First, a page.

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Taking the Kids: A bucket list in the U.S. that few take

By Eileen Ogintz, Tribune Content Agency on

Hang on tight! It’s going to be a big fun ride! Especially on this roller coaster, one created mostly by nature, which comparatively few people ever experience.

On a seven-day Western River Expedition on the Colorado River in the Grand Canyon, we navigate more than 60 rapids, at least one (Crystal) rated 10 out of 10) and another (Hermit) with 10 “haystack” waves one right after another.

“It was the best,” said Emily Cleary, 18, who was celebrating her high school graduation with her parents on our trip. “I got really hammered by Hermit!”

“I have friends who have been all over the world but not to the Grand Canyon or other national park, this should be a must,” said Tom Coonan, here from Chicago with his wife Kris Anderson after their trip to Ireland was canceled. (Check out our video.)

Besides all those rapids, there were challenging hikes scrambling over rocks and through creek beds to hidden waterfalls and ancient Anasazi granaries. We were treated to the best wilderness cooking — blueberry pancakes and crisp bacon for breakfast; grilled trout and asparagus for dinner, even a Dutch-oven chocolate cake for my birthday.

With cruises and many trips canceled, national parks have been jammed, but not on the Colorado River deep in the Grand Canyon.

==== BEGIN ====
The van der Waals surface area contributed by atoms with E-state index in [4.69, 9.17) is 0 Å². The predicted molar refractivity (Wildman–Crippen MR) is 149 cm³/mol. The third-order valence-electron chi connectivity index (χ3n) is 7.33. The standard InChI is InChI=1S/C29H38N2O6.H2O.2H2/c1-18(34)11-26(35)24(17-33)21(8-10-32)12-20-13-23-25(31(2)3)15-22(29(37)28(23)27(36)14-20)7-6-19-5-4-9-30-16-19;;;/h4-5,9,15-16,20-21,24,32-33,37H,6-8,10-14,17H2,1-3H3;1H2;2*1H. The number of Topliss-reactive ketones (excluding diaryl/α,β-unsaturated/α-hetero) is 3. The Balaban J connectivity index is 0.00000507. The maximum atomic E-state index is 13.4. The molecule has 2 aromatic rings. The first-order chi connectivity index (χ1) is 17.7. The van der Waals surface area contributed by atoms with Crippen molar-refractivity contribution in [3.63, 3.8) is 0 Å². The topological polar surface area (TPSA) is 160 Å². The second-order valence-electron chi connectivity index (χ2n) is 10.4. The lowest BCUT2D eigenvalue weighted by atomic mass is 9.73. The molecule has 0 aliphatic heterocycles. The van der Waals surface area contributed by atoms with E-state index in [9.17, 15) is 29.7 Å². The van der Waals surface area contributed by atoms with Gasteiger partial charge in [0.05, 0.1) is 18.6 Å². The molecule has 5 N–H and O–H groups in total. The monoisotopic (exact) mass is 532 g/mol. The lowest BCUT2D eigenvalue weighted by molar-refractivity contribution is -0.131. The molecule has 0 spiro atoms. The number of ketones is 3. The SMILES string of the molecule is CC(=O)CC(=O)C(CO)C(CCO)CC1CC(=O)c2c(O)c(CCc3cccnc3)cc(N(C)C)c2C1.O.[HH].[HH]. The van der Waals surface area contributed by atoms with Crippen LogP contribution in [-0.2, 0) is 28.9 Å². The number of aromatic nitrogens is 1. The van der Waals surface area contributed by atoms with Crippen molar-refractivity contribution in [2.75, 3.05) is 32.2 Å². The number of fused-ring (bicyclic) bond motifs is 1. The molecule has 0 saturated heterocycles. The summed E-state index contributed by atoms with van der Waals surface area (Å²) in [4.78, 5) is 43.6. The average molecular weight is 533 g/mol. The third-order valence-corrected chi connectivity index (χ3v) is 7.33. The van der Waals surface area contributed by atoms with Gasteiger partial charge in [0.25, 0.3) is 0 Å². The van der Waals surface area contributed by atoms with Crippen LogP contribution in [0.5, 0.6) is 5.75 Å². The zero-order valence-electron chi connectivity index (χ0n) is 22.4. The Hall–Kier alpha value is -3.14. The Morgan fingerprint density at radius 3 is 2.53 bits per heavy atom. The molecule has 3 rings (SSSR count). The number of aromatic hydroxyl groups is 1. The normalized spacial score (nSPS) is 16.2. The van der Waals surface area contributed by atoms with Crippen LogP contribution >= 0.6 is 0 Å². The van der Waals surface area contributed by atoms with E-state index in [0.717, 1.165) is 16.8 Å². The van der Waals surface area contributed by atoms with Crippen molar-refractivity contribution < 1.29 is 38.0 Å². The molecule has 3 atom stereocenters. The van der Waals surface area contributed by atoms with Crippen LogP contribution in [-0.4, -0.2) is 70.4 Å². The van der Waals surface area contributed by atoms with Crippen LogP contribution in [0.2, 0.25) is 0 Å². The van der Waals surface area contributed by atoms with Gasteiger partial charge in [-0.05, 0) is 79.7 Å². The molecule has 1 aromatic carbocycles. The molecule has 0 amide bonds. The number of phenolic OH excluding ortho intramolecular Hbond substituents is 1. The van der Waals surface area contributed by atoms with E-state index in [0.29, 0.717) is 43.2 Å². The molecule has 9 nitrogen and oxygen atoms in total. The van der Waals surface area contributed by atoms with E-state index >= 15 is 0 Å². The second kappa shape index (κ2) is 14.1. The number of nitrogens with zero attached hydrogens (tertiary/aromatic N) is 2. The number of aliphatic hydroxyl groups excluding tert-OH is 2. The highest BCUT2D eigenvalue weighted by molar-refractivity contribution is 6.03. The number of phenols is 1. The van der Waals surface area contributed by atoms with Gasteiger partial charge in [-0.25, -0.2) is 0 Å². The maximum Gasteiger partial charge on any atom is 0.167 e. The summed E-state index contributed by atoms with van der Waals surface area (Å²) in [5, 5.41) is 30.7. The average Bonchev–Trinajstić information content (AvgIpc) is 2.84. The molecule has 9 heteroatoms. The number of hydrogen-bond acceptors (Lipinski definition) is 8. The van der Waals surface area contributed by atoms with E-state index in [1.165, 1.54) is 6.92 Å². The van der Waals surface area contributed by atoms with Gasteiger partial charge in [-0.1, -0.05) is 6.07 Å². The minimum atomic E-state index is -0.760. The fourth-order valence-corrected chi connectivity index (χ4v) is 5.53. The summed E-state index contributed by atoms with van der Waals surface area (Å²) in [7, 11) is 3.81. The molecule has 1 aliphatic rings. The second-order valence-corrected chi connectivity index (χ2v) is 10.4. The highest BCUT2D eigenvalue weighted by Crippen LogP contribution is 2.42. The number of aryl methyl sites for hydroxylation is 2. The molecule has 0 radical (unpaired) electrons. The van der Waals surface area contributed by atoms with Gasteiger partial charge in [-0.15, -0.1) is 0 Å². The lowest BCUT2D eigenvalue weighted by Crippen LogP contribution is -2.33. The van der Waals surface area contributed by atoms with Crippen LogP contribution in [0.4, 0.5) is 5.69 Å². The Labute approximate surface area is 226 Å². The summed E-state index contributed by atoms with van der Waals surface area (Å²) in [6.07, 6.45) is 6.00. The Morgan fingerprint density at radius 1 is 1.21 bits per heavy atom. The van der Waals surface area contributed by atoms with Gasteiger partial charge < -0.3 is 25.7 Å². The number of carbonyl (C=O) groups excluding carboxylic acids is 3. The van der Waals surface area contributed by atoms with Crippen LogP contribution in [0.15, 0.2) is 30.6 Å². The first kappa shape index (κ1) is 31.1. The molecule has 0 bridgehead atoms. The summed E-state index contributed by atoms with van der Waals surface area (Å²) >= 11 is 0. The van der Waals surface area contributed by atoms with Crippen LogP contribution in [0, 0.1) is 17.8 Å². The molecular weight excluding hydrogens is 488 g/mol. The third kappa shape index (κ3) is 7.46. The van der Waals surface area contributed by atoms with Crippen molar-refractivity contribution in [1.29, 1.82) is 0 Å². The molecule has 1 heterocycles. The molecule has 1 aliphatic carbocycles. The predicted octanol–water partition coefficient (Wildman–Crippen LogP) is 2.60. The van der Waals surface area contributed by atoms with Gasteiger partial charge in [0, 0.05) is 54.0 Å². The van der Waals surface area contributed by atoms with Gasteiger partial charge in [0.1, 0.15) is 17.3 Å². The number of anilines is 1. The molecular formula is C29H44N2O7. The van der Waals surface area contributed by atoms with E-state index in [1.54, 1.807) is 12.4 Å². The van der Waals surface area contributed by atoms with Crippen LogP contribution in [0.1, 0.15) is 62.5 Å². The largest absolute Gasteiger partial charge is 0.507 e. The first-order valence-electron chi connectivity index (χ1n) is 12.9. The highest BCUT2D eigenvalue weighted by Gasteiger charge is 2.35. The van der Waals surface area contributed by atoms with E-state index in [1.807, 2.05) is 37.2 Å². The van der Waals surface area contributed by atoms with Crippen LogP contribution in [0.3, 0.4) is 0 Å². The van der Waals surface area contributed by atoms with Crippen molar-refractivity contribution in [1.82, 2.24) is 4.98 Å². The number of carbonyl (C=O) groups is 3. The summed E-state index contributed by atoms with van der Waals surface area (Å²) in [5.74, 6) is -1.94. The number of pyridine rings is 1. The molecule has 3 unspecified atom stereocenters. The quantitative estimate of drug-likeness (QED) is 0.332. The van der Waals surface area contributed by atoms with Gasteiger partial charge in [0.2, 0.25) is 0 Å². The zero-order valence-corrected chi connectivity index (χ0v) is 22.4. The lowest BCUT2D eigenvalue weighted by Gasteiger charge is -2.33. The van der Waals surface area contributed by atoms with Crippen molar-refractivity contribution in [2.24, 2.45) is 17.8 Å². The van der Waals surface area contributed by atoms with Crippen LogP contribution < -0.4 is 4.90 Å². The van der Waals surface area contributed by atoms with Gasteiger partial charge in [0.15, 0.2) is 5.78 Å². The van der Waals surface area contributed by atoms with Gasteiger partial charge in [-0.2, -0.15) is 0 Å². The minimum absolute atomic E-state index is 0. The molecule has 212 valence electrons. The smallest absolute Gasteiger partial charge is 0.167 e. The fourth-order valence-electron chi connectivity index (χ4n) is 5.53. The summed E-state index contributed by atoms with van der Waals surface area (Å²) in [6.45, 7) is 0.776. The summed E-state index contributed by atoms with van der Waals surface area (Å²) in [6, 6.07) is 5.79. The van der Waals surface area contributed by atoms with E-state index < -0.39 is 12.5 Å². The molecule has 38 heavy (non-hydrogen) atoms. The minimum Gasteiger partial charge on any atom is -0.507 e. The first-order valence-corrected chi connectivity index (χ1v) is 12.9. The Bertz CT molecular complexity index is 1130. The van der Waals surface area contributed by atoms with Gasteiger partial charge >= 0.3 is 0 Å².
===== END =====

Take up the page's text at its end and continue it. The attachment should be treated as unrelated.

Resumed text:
Only 18,000 people a year — fewer this year — get to see the Grand Canyon from the river — not only the rapids but the incredible side canyons and waterfalls, as compared to 6 million on the rim. Another 4,000 or so raft and kayak on private trips, according to John Dillon, executive director of the Grand Canyon River Outfitters Association. Raft trips from April to October are strictly regulated by the National Park Service. He added that outfitters lost $20 million in gross sales and thousands were forced to postpone or cancel trips they had been planning for a year or more.

Two-thirds of our group met in Marble Canyon, Arizona, where we left our cars. The rest flew in a chartered plane from Las Vegas. At the end of the trip, we helicoptered up from the river and took flights back to where we began.

We were all glad to be here on a bucket list trip that was safe this pandemic year and exactly what so many Americans are craving — the chance to get outdoors safely to escape the news for a week, since there is no Wi-Fi.

“With no distractions,” observed Kris Anderson, who is from Chicago. “You really have the ability to be present, to take in the beauty, the geology, the history … the stars at night.”


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